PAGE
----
They say that when threatened by fire, one should head towards water. If thatís the case, then hiking five days along the ocean shore was the best thing I could have done while a swarm of fifty forest fires wreaked havoc among the peaks of the Northern California Coast Range.

After contending with multiple highway closures and valleys clogged with smoke, I escaped the blazing forests and drove to the mouth of the Mattole River where the fifty-three-mile Lost Coast Trail began. I had always wanted to backpack along this remote and rugged coastline. Four-thousand-foot mountains rose straight out of the ocean here, steep enough to defy the ambitions of the nationís best road builders and developers. Highway 1 had to be constructed twenty miles inland because of the challenging terrain, and this rerouting preserved what is now the most primitive segment of the entire California coast.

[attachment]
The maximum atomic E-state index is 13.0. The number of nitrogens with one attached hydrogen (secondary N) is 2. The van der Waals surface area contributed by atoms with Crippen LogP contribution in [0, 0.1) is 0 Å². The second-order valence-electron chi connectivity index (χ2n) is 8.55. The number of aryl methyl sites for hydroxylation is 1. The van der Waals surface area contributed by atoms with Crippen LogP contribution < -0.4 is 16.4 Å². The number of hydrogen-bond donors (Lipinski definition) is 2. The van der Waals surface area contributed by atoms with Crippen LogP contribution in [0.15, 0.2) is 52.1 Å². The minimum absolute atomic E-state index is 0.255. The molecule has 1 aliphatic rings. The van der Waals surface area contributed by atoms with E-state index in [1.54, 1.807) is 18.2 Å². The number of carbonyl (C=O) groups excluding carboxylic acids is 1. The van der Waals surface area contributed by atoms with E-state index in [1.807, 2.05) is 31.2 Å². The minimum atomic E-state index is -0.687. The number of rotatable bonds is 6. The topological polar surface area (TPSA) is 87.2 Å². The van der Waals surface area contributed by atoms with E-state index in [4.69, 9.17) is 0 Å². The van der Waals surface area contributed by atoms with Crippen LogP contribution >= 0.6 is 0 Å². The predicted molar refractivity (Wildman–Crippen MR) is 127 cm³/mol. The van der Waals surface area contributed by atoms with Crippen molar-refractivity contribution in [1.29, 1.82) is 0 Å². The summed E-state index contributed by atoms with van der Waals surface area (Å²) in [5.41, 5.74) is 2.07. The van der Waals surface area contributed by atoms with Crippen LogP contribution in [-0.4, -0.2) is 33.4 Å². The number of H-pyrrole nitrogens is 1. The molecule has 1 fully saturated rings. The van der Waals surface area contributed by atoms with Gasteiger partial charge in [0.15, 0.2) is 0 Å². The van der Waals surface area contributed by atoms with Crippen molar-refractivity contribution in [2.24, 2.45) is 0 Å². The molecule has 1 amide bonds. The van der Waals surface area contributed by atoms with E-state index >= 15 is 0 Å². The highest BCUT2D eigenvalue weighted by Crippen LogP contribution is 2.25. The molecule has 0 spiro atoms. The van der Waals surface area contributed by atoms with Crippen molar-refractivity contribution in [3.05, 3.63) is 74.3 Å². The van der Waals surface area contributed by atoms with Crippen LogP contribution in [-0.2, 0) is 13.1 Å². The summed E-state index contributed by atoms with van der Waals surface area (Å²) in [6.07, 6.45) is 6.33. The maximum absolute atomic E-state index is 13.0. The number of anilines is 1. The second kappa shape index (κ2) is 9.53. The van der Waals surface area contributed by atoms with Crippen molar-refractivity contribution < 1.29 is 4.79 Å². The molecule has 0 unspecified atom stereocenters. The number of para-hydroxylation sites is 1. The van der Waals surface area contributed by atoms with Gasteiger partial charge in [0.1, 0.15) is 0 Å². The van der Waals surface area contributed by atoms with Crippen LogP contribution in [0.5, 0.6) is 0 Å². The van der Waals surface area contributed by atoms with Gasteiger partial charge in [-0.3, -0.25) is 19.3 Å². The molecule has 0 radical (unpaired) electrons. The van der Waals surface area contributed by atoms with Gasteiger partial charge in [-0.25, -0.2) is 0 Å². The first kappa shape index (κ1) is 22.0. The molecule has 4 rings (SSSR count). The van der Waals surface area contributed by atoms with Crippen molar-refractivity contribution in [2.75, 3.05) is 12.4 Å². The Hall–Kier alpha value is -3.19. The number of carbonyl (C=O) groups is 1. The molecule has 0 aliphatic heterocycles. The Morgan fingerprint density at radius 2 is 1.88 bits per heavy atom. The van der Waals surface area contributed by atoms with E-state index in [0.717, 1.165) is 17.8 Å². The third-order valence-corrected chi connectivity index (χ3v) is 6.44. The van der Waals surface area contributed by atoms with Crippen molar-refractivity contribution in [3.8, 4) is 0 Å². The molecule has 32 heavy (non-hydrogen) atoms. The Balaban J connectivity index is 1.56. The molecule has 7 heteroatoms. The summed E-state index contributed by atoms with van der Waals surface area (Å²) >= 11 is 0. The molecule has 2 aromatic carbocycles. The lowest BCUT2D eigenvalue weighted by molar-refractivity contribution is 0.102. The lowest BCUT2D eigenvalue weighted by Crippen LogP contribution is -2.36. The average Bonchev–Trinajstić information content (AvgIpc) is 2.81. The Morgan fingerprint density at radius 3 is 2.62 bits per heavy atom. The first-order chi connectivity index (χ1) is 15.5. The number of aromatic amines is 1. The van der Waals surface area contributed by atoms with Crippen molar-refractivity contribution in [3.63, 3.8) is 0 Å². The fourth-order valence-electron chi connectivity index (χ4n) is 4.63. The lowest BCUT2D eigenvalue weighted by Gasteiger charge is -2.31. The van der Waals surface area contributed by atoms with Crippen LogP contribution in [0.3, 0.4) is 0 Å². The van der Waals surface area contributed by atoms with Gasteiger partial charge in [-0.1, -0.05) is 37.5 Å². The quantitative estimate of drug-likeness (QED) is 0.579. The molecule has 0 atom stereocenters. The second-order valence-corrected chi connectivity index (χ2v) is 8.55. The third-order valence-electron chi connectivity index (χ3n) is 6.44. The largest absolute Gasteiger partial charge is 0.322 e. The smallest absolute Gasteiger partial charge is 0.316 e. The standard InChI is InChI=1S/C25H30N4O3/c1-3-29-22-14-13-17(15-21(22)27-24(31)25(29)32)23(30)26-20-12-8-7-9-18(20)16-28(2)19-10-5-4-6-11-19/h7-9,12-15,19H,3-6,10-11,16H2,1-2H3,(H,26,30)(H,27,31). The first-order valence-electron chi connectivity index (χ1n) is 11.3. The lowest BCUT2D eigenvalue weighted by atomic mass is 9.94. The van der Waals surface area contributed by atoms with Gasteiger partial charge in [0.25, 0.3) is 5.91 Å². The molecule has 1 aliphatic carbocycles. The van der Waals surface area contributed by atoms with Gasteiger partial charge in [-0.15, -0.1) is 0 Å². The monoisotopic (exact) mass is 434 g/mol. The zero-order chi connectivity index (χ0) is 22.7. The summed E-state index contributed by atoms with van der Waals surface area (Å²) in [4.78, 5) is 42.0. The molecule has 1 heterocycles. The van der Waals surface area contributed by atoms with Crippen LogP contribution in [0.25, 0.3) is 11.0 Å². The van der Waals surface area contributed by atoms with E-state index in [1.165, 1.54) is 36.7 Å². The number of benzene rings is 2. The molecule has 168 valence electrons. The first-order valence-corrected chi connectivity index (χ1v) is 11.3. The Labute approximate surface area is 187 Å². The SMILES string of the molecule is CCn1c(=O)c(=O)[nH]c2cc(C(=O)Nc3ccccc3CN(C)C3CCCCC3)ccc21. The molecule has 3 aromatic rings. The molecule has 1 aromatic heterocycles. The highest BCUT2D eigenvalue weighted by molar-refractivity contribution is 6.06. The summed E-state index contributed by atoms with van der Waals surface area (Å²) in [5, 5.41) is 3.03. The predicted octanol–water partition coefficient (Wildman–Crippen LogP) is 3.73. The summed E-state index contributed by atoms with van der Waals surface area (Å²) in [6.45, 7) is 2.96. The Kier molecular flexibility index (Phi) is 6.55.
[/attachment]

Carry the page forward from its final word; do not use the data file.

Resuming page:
The dunes near the trailhead were too soft for easy travel, so I began my journey at the oceanís edge, on the ever-shifting border between sand and foam. The damp sediments were firm enough to support a human with a forty-pound backpack, which increased my speed significantly. But I always had to be wary of the waves. I was forced to play an endless game of tag with the surfÖ a one-sided version where I was always the chased, never the chaser, and getting tagged would have left me with a pair of wet boots for the rest of the night.

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